Putting a drop of lube inside the tip of a male condom makes the condom roll around on the head of the penis, which is more pleasurable. You can also add lube to the inside of a female condom, or on the side of a dental dam which goes up against your partner’s vagina or anus for increased sensitivity and pleasure.
Spice It Up
With age comes responsibilities, and with that comes routines to use time as efficiently as possible. This affects our personal relationships, and for most couples, it means that over time, they’ll have to work on changing up their routines for intimacy. Boredom, and its cousin Disinterest, make it hard for any couple to enjoy their sex life, let alone safer sex. Therefore, being playful and creative is even more essential!
Having oral sex or using just your hands and toys for the final encore sometimes, in place of intercourse, is one way to inject variety and enjoy safer sex. You could even learn how to roll a condom on with your mouth! Whatever you do to make sex safer, it’s much more fun to make that a part of foreplay rather than a separate act. You can pour or slab some lube onto your partner’s genitals or you can stroke it on.
Easy Does It
Remember to start out gently, and gradually work your way towards more challenging goals, such as a jumbo dildo or an acrobatic position.
Some couples really enjoy rougher sex play, which is considered riskier for getting or passing STDs, due to greater friction and micro-tears. Those very tiny tears on your delicate bits are essentially openings that bacteria and viruses easily pass through. Besides, serious chafing is not fun for most folks.
Find your favorite lube, begin with simpler goals, and don’t be shy about checking in with your partner during sex to ask if everything’s feeling good.
Talk, Talk, Talk
Talking about your expectations to use protection and/or getting tested will improve the overall relationship experience, because those conversations can prevent disappointment and disagreements later-on. To be completely fair, many adults have never had sexual health education and are basically in the dark.
You may have to be patient with your partner if they need to process what you’re saying.
It may be apparent, but your sex life truly does not need to be modeled after what you’ve seen in movies in order to be enjoyable and fulfilling. After all, screen sex is almost never so ‘real’ that it portrays those moments when sex is embarrassing, laughable, awkward, or uncomfortable any way.
Figure out what appeals to you; use your imagination, and talk with your partner about your hopes, needs and expectations.
Lastly, if you’ve decided to wait on having any type of sex (anal, oral, or vaginal), until you reach a certain point in the relationship, such as getting tested, agreeing on a protection method or having some degree of commitment, you can still have loads of intimate and pleasurable experiences with your partner in the meantime! You can enjoy cuddling, making out, strip-tease, massage, erotic media/shows, petting, masturbation, bathing together, dry humping, and so much more without exchanging fluids, which can accidentally lead to a pregnancy or an STD.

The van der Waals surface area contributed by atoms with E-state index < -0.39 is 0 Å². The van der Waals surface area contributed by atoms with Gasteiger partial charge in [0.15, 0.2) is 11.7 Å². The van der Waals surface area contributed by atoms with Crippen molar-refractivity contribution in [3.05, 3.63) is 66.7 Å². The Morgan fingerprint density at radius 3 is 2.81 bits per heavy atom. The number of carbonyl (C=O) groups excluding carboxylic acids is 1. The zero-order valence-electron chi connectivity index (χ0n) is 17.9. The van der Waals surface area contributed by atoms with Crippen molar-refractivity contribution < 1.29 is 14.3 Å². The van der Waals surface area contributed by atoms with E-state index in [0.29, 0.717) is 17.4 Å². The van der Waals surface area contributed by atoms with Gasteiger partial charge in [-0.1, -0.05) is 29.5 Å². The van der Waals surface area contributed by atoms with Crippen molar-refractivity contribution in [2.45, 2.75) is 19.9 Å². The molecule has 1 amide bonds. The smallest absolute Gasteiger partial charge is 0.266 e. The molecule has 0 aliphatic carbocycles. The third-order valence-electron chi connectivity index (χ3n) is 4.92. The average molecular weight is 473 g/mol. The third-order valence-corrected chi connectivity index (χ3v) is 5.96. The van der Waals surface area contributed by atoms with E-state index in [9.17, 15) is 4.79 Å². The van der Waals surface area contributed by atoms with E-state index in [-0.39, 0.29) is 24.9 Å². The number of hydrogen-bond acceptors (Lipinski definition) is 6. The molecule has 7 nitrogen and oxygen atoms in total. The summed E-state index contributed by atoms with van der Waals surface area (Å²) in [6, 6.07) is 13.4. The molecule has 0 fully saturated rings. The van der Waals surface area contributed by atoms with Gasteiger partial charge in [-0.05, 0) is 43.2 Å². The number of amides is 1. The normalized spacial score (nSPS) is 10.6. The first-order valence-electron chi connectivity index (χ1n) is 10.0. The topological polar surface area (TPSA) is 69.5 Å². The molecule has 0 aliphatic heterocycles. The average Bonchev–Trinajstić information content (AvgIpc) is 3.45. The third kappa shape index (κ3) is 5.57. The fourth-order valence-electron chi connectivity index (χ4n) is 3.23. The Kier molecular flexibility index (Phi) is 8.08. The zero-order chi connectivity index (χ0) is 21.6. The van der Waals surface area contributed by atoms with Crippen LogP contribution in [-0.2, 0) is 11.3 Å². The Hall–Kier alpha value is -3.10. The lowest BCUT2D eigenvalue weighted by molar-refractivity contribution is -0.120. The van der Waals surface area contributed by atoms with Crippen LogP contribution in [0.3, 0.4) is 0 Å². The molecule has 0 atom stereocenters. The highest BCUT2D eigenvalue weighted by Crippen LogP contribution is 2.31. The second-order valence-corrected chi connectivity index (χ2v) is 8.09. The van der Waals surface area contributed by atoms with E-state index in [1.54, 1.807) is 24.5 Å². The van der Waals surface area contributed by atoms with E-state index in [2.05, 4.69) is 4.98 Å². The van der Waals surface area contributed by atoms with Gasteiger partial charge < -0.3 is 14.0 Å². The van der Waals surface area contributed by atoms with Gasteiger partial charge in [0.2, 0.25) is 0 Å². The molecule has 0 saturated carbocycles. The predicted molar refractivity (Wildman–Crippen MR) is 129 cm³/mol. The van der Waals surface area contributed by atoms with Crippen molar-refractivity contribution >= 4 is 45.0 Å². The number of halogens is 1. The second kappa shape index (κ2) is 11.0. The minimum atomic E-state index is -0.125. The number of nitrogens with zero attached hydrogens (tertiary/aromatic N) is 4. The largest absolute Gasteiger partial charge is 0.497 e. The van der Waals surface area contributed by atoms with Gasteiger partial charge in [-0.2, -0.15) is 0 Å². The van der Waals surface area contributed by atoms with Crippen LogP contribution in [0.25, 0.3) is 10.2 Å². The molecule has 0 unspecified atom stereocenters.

(Note: If one or both of you have a cold sore blister, there’s always a risk of passing a herpes virus, so it’s best to wait on kissing till the blister heals completely. And some infections can be transmitted via skin-to-skin contact, so be aware of your risks in advance.)
I’m not going to sugar-coat this and say that if you simply follow these tips for enjoying safer sex, it will always work out smoothly. A person’s attitude toward and approach to using protection and talking with partners and getting tested, plays a big role.
Each person has his/her own relationship to their body and with sex. A good share of that comes from an individual’s upbringing and culture. Some people aren’t accustomed to safer sex practices, and it will take them time to adjust to the differences.
If you are able to talk honestly and openly in the relationship, stay open to new possibilities and you respect each other, there’s a good chance you’ll make it happen!
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Natasha Albury, MPH is an Advocate for equity and social justice, a Promoter of comprehensive sexual health education for youth and adults, and a Dark Chocolate Connoisseur! She earned her Masters in Public Health at Portland State University, and is trained as an ‘Our Whole Lives’ sexuality educator. Natasha works as an ESL Instructor and moonlights as a Condom-Fairy and Clean Works educator and volunteer for the Grand Rapids Red Project. To read her full bio, along with links to her recent posts, check out our contributors page. You can contact Natasha Albury on LinkedIn to inquire about group presentations on sexual health issues or for family/individual consultations.
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Have you also wondered how to incorporate safer sex into your sexual activities without ruining the mood? Did this help answer your questions? Share your thoughts in the comments section below!